At the first meeting of the House-Senate committee on deficit reduction, which is to make recommendations by Nov. 23 for a quick up-or-down vote in Congress, several Republicans said that entitlements were the main cause of annual deficits and should be the panel’s focus.

James E. Clyburn of South Carolina, a House Democratic leader on the panel, said that he was for “smart and compassionate budget cuts” and “ending military adventurism,” but that Congress must not shred Social Security, Medicare and Medicaid benefits.

Separately, the senior Democrat on the House Ways and Means Committee, Sander M. Levin of Michigan, circulated a memo listing two dozen options that could squeeze more than $500 billion out of Medicare in the next 10 years. Aides to Mr. Levin said that he was not endorsing the ideas but helping other Democrats understand the sorts of actions that could be taken.

Read more at

 

A look at freedom and liberty in the US ten years after 9-11-01

A recent poll revealed some surprises about how Americans feel about their constitutional rights after ten years of changes in how the Fourth Amendment has been applied in their lives. They still care a great deal about civil liberties protections, even in the face of the need to deal with increased government surveillance. They have differing levels of tolerance for intrusions however, depending on the circumstances.
Readers are encouraged to read the full WaPo article for the details of this truly fascinating poll.

Amplify’d from www.washingtonpost.com

Poll: Americans open to trading off some liberties _ within limits _ to fight terrorism

By Associated Press, Published: September 6

WASHINGTON — Surveillance cameras in public places? Sure. Body scans at airports? Maybe. Snooping in personal email? Not so fast.

Ten years after the 9/11 attacks led to amped-up government surveillance efforts, two-thirds of Americans say it’s fitting to sacrifice some privacy and freedoms in the fight against terrorism, according to a poll by The Associated Press-NORC Center for Public Affairs Research.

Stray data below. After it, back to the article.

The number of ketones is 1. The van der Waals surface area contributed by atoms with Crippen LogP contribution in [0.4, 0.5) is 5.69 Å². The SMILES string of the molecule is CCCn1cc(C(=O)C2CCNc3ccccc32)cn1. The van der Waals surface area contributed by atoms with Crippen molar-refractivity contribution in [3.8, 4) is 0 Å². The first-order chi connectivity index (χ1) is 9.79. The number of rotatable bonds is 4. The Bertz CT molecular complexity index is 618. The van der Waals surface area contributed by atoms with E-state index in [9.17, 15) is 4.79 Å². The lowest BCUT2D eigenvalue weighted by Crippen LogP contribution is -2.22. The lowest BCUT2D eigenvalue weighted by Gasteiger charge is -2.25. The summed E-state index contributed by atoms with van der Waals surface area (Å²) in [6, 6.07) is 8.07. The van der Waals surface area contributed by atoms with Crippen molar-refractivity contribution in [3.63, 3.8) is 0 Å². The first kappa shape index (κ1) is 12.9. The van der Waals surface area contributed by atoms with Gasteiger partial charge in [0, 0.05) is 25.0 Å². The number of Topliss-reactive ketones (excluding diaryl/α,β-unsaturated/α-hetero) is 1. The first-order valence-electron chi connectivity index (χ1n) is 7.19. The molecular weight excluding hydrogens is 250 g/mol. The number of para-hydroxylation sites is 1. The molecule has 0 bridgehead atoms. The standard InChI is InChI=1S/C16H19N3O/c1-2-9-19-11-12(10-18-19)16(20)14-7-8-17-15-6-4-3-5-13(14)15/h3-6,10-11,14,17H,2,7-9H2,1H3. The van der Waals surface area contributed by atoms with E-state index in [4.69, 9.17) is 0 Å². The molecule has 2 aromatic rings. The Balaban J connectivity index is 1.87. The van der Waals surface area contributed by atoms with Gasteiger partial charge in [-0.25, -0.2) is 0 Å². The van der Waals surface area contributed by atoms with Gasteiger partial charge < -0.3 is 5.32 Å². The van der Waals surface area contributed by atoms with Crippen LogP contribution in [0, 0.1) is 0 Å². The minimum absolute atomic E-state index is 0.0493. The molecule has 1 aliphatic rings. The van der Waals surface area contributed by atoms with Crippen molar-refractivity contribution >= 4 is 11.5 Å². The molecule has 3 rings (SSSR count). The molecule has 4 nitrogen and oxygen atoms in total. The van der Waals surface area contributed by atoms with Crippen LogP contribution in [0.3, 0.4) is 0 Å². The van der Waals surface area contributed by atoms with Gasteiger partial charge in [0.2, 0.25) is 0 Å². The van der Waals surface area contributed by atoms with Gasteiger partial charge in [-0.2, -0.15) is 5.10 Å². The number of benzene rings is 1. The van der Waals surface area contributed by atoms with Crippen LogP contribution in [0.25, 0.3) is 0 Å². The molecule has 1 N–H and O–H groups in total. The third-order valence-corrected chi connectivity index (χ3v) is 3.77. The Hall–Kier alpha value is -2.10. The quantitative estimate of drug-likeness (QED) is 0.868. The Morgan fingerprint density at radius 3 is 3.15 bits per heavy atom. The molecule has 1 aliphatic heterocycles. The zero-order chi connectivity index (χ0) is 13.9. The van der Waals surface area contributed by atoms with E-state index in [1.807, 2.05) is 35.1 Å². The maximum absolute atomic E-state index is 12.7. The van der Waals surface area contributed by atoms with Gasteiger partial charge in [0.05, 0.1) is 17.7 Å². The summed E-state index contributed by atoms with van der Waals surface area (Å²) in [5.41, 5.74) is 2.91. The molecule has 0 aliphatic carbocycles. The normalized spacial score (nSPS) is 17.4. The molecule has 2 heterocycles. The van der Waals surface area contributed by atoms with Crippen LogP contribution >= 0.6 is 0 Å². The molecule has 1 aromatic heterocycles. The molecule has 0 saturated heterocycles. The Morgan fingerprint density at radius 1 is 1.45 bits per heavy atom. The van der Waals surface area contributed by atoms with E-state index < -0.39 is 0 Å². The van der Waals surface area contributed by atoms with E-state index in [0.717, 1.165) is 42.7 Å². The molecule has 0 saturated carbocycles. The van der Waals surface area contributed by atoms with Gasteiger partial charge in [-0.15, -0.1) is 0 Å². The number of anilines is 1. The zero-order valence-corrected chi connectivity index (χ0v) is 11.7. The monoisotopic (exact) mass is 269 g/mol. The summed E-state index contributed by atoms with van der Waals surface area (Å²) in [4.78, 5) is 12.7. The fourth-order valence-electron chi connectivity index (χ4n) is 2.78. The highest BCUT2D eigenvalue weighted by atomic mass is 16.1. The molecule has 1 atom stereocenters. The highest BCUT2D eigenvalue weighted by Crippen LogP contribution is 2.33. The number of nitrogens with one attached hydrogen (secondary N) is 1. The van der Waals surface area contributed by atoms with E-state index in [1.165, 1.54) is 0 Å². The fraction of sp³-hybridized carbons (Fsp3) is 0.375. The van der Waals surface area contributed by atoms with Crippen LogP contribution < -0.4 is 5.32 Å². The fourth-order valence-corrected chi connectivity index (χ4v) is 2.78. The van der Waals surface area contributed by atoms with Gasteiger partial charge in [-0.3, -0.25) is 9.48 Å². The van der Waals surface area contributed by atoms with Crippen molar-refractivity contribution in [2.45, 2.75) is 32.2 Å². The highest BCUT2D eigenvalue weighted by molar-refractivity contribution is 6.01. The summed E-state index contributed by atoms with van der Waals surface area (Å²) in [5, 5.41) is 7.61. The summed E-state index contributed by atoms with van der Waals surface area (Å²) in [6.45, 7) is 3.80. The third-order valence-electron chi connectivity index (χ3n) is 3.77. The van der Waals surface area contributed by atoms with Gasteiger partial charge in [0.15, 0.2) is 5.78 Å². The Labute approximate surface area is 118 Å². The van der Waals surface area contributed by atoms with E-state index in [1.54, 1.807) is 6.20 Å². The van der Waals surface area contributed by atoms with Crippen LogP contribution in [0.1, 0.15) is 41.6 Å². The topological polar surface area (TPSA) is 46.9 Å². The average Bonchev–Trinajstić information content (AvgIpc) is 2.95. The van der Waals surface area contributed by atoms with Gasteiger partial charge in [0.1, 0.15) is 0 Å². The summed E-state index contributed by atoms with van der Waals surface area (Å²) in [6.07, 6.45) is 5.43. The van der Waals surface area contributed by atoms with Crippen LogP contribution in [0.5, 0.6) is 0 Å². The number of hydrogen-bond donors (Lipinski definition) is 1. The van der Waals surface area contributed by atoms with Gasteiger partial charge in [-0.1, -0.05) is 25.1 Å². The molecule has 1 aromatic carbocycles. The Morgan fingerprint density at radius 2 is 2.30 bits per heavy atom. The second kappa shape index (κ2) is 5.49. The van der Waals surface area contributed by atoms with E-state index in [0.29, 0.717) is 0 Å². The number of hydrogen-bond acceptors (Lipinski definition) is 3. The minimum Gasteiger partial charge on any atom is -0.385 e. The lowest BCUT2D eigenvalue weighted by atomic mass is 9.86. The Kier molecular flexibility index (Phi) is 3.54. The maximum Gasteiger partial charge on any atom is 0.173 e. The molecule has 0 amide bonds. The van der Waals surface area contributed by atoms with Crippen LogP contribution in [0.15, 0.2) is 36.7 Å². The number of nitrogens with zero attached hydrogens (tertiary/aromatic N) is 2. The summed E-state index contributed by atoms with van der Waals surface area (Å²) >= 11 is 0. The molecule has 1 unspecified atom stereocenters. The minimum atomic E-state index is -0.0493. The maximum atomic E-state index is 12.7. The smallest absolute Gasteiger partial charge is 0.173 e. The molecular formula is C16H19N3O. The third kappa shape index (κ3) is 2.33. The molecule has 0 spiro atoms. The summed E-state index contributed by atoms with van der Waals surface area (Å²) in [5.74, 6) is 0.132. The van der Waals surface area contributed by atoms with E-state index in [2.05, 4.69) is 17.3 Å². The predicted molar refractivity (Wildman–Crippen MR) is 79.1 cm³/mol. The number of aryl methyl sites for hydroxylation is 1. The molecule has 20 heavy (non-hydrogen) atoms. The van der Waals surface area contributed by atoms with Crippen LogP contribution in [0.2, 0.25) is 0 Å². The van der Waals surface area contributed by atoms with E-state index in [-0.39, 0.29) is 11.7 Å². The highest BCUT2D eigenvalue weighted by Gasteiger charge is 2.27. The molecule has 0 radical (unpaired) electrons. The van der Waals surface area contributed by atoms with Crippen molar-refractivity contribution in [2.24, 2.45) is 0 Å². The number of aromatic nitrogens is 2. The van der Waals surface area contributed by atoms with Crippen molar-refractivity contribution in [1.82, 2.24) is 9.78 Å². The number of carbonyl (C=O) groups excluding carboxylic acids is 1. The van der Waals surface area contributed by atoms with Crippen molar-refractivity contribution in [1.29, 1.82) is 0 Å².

A slim majority — 54 percent — say that if they had to choose between preserving their rights and freedoms and protecting people from terrorists, they’d come down on the side of civil liberties. The public is particularly protective of the privacy of U.S. citizens, voicing sharp opposition to government surveillance of Americans’ emails and phone calls.

The poll asked people to grapple with some of same quandaries that the government and the courts have been wrestling with over the past decade, and even before the 2001 terrorist attacks.

Two-thirds of those surveyed believe the resulting policies are a mish-mash created in reaction to events as they occur rather than clearly planned.

The AP-NORC poll found that about half of those surveyed felt that they have indeed lost some of their own personal freedoms to fight terrorism. Was it worth it? Close to half of those who thought they’d lost freedoms doubted it was necessary.

Overall, six in 10 say the government is doing enough to protect Americans’ rights and freedoms as it fights terrorism. But people may not even be aware of what they’ve given up. The extent of government eavesdropping and surveillance is something of a mystery.

Read more at www.washingtonpost.com